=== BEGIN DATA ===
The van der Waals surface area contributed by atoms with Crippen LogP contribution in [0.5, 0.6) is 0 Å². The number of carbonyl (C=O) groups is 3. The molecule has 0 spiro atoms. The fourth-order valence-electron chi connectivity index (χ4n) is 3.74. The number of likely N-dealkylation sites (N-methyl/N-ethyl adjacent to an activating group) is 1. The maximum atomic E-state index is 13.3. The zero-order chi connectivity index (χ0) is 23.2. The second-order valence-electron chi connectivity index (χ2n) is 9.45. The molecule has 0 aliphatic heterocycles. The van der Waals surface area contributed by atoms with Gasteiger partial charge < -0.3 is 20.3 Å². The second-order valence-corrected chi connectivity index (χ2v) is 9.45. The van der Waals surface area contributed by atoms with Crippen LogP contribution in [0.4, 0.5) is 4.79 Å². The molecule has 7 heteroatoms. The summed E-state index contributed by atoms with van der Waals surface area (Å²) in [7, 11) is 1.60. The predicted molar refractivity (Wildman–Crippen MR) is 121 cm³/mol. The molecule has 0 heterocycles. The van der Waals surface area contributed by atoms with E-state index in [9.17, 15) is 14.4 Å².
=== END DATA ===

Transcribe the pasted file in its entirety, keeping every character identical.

The van der Waals surface area contributed by atoms with Crippen LogP contribution in [0.5, 0.6) is 0 Å². The number of carbonyl (C=O) groups is 3. The molecule has 0 spiro atoms. The fourth-order valence-electron chi connectivity index (χ4n) is 3.74. The number of likely N-dealkylation sites (N-methyl/N-ethyl adjacent to an activating group) is 1. The maximum atomic E-state index is 13.3. The zero-order chi connectivity index (χ0) is 23.2. The second-order valence-electron chi connectivity index (χ2n) is 9.45. The molecule has 0 aliphatic heterocycles. The van der Waals surface area contributed by atoms with Gasteiger partial charge < -0.3 is 20.3 Å². The second-order valence-corrected chi connectivity index (χ2v) is 9.45. The van der Waals surface area contributed by atoms with Crippen LogP contribution in [0.4, 0.5) is 4.79 Å². The molecule has 7 heteroatoms. The summed E-state index contributed by atoms with van der Waals surface area (Å²) in [7, 11) is 1.60. The predicted molar refractivity (Wildman–Crippen MR) is 121 cm³/mol. The molecule has 0 heterocycles. The van der Waals surface area contributed by atoms with E-state index in [9.17, 15) is 14.4 Å².